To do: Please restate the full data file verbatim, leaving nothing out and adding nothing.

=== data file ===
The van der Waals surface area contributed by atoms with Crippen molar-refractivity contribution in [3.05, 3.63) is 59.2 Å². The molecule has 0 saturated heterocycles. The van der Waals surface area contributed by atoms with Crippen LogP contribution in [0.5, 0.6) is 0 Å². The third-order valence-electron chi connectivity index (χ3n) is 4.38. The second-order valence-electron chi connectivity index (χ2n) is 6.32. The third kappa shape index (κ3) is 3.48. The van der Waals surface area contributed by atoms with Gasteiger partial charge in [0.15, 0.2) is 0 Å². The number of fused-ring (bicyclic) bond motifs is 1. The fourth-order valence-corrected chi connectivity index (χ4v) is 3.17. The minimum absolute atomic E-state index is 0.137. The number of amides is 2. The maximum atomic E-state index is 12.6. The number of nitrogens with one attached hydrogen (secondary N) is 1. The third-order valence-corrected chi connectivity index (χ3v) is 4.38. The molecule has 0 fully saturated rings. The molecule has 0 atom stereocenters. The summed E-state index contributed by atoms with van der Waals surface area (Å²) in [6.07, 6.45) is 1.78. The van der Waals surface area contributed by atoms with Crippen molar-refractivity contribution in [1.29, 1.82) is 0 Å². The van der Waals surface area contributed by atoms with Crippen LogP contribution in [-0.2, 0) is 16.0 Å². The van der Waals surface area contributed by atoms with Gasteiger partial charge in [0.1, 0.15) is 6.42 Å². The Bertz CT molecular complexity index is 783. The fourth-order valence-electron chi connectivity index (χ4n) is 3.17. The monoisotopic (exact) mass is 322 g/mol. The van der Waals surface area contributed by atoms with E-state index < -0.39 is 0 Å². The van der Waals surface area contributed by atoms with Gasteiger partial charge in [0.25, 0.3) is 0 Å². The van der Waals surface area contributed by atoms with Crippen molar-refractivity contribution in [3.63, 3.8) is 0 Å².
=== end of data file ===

The van der Waals surface area contributed by atoms with Crippen molar-refractivity contribution in [3.05, 3.63) is 59.2 Å². The molecule has 0 saturated heterocycles. The van der Waals surface area contributed by atoms with Crippen LogP contribution in [0.5, 0.6) is 0 Å². The third-order valence-electron chi connectivity index (χ3n) is 4.38. The second-order valence-electron chi connectivity index (χ2n) is 6.32. The third kappa shape index (κ3) is 3.48. The van der Waals surface area contributed by atoms with Gasteiger partial charge in [0.15, 0.2) is 0 Å². The number of fused-ring (bicyclic) bond motifs is 1. The fourth-order valence-corrected chi connectivity index (χ4v) is 3.17. The minimum absolute atomic E-state index is 0.137. The number of amides is 2. The maximum atomic E-state index is 12.6. The number of nitrogens with one attached hydrogen (secondary N) is 1. The third-order valence-corrected chi connectivity index (χ3v) is 4.38. The molecule has 0 fully saturated rings. The molecule has 0 atom stereocenters. The summed E-state index contributed by atoms with van der Waals surface area (Å²) in [6.07, 6.45) is 1.78. The van der Waals surface area contributed by atoms with Crippen molar-refractivity contribution in [1.29, 1.82) is 0 Å². The van der Waals surface area contributed by atoms with Crippen LogP contribution in [-0.2, 0) is 16.0 Å². The van der Waals surface area contributed by atoms with Gasteiger partial charge in [0.1, 0.15) is 6.42 Å². The Bertz CT molecular complexity index is 783. The fourth-order valence-electron chi connectivity index (χ4n) is 3.17. The monoisotopic (exact) mass is 322 g/mol. The van der Waals surface area contributed by atoms with E-state index < -0.39 is 0 Å². The van der Waals surface area contributed by atoms with Gasteiger partial charge in [0.25, 0.3) is 0 Å². The van der Waals surface area contributed by atoms with Crippen molar-refractivity contribution in [3.63, 3.8) is 0 Å².